The economy does a lot more than create wealth or poverty, it is the way we deal with each other, not just commercially - it is a social and moral issue. To try to get it right we need to understand how it works. Adam Smith helped us to open our collective eyes after the warlord/kingdom years in the west and the C18th and C19th which played out as we began to understand what industry was and what the shift from rural to urban living meant and what intervention could do depending on the instruments and methods used.

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This week I'm going to Bologna to visit the new office and to see the work of the Factum Arte team. Most visible are Pedro Miró and Bianca Marchioro who are on the front of the basilica of San Petronio every evening, under the shrouded scaffolding (evening because of the vibration of the visitors below during the day) - recording the great door. I say most visible - in fact they are invisible under their shrouds so I should say, most immediate. This is work that was envisaged in 2011 where white light scanning was successfully demonstrated on the statue of Saint Petronius and the present project has resulted from that. The three great doors, with the vast and magnificent porta magna in the centre, carved around 1430-45 are the immediate focus.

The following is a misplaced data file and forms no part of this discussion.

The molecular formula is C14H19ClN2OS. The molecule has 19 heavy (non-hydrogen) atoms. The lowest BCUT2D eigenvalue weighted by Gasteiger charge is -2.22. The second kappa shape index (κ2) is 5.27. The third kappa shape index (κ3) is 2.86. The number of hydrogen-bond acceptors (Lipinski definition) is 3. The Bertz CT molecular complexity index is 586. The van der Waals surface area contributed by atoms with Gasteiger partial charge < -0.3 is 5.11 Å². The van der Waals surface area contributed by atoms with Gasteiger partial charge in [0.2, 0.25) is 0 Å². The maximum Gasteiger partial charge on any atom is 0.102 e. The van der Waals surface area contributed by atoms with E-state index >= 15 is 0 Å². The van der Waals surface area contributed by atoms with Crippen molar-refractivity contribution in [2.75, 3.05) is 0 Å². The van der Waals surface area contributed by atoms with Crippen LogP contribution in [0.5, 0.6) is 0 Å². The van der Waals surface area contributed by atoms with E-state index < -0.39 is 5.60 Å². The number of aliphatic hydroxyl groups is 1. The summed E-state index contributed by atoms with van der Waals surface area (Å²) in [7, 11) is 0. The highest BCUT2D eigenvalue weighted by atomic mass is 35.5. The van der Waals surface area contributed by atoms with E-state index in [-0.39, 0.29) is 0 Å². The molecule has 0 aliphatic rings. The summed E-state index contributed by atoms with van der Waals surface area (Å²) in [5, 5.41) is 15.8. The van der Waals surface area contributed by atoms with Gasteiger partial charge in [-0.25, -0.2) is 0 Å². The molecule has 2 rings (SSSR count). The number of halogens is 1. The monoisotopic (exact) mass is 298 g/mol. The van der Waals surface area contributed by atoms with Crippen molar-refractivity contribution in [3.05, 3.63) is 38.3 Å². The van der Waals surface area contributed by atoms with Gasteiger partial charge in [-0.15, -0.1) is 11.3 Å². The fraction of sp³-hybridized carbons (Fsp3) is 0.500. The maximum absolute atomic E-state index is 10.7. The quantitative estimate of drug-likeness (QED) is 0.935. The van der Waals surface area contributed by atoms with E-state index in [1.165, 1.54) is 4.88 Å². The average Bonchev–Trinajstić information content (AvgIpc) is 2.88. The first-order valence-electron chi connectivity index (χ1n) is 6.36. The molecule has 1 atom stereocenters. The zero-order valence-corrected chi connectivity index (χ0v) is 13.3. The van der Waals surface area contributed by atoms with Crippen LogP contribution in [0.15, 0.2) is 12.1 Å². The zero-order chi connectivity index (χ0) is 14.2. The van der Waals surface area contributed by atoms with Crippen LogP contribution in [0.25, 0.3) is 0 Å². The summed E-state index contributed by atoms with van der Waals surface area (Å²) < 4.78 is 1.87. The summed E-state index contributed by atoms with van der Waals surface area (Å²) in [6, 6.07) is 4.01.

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Technology finds a way


As usual we are starting the new week with a menu of opportunities and projects that are both exciting and also daunting. But because there is a vein running through everything we do and that vein is technology the horizon is always more biased to the exiting as opposed to the daunting. The 'let's find out' as opposed to 'oh, no, how?'

This week Factum Arte's tree is being unveiled in London at the Connaught, whose tree it is to become - under the eyes of landscaper Tom Stuart-Smith in whose garden design it is to live and it is a symbol of a thing we forget sometimes. There is always a way to do something and it doesn't need to be harmful or too difficult.